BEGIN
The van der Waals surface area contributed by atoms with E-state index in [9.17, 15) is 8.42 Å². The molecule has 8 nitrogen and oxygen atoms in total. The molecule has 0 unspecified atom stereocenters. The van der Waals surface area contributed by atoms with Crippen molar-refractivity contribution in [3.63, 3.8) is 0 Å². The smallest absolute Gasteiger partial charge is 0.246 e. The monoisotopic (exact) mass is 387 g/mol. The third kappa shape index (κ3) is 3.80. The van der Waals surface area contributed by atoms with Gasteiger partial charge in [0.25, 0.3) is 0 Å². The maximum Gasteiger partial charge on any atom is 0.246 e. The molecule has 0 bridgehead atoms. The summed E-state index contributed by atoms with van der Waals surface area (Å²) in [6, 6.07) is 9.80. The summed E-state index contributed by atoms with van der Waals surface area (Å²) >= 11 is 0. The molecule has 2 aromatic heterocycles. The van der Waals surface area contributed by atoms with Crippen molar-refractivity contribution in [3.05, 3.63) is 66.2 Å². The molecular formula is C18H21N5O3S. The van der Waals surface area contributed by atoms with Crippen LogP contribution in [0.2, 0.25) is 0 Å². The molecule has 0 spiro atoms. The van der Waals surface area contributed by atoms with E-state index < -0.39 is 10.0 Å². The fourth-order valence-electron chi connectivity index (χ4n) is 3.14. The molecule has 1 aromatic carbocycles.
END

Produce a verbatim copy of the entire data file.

The van der Waals surface area contributed by atoms with E-state index in [9.17, 15) is 8.42 Å². The molecule has 8 nitrogen and oxygen atoms in total. The molecule has 0 unspecified atom stereocenters. The van der Waals surface area contributed by atoms with Crippen molar-refractivity contribution in [3.63, 3.8) is 0 Å². The smallest absolute Gasteiger partial charge is 0.246 e. The monoisotopic (exact) mass is 387 g/mol. The third kappa shape index (κ3) is 3.80. The van der Waals surface area contributed by atoms with Gasteiger partial charge in [0.25, 0.3) is 0 Å². The maximum Gasteiger partial charge on any atom is 0.246 e. The molecule has 0 bridgehead atoms. The summed E-state index contributed by atoms with van der Waals surface area (Å²) in [6, 6.07) is 9.80. The summed E-state index contributed by atoms with van der Waals surface area (Å²) >= 11 is 0. The molecule has 2 aromatic heterocycles. The van der Waals surface area contributed by atoms with Crippen molar-refractivity contribution in [3.05, 3.63) is 66.2 Å². The molecular formula is C18H21N5O3S. The van der Waals surface area contributed by atoms with Crippen LogP contribution in [0.2, 0.25) is 0 Å². The molecule has 0 spiro atoms. The van der Waals surface area contributed by atoms with E-state index < -0.39 is 10.0 Å². The fourth-order valence-electron chi connectivity index (χ4n) is 3.14. The molecule has 1 aromatic carbocycles.